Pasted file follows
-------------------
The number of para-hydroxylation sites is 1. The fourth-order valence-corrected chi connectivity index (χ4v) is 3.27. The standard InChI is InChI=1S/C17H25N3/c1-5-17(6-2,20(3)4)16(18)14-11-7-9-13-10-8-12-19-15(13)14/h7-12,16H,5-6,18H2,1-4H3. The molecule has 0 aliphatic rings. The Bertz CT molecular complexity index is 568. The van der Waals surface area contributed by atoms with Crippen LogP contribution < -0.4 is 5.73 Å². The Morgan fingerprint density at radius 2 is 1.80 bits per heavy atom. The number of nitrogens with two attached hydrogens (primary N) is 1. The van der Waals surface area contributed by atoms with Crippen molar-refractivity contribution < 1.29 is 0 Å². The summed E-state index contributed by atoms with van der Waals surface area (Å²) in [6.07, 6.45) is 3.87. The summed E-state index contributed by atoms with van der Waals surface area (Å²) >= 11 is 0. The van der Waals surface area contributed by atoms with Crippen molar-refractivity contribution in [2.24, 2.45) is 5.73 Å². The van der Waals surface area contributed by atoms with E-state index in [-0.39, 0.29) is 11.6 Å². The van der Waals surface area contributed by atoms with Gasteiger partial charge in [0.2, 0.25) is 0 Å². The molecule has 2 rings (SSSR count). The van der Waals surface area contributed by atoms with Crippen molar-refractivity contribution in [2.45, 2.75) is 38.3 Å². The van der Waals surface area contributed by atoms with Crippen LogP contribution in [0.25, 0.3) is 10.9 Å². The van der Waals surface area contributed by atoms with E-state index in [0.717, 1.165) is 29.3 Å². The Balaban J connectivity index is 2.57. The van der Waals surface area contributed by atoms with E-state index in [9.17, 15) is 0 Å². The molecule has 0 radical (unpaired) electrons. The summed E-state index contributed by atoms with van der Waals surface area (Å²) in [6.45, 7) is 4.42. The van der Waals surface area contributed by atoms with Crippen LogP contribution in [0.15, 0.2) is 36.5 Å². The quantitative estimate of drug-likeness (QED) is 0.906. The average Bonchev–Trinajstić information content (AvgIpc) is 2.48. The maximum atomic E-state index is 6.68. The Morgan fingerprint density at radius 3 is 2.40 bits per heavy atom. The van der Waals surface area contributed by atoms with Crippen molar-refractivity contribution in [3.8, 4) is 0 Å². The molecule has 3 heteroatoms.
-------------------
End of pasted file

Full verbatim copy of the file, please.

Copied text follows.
The number of para-hydroxylation sites is 1. The fourth-order valence-corrected chi connectivity index (χ4v) is 3.27. The standard InChI is InChI=1S/C17H25N3/c1-5-17(6-2,20(3)4)16(18)14-11-7-9-13-10-8-12-19-15(13)14/h7-12,16H,5-6,18H2,1-4H3. The molecule has 0 aliphatic rings. The Bertz CT molecular complexity index is 568. The van der Waals surface area contributed by atoms with Crippen LogP contribution < -0.4 is 5.73 Å². The Morgan fingerprint density at radius 2 is 1.80 bits per heavy atom. The number of nitrogens with two attached hydrogens (primary N) is 1. The van der Waals surface area contributed by atoms with Crippen molar-refractivity contribution < 1.29 is 0 Å². The summed E-state index contributed by atoms with van der Waals surface area (Å²) in [6.07, 6.45) is 3.87. The summed E-state index contributed by atoms with van der Waals surface area (Å²) >= 11 is 0. The van der Waals surface area contributed by atoms with Crippen molar-refractivity contribution in [2.24, 2.45) is 5.73 Å². The van der Waals surface area contributed by atoms with E-state index in [-0.39, 0.29) is 11.6 Å². The van der Waals surface area contributed by atoms with Gasteiger partial charge in [0.2, 0.25) is 0 Å². The molecule has 2 rings (SSSR count). The van der Waals surface area contributed by atoms with Crippen molar-refractivity contribution in [2.45, 2.75) is 38.3 Å². The van der Waals surface area contributed by atoms with Crippen LogP contribution in [0.25, 0.3) is 10.9 Å². The van der Waals surface area contributed by atoms with E-state index in [0.717, 1.165) is 29.3 Å². The Balaban J connectivity index is 2.57. The van der Waals surface area contributed by atoms with E-state index in [9.17, 15) is 0 Å². The molecule has 0 radical (unpaired) electrons. The summed E-state index contributed by atoms with van der Waals surface area (Å²) in [6.45, 7) is 4.42. The van der Waals surface area contributed by atoms with Crippen LogP contribution in [0.15, 0.2) is 36.5 Å². The quantitative estimate of drug-likeness (QED) is 0.906. The average Bonchev–Trinajstić information content (AvgIpc) is 2.48. The maximum atomic E-state index is 6.68. The Morgan fingerprint density at radius 3 is 2.40 bits per heavy atom. The van der Waals surface area contributed by atoms with Crippen molar-refractivity contribution in [3.8, 4) is 0 Å². The molecule has 3 heteroatoms.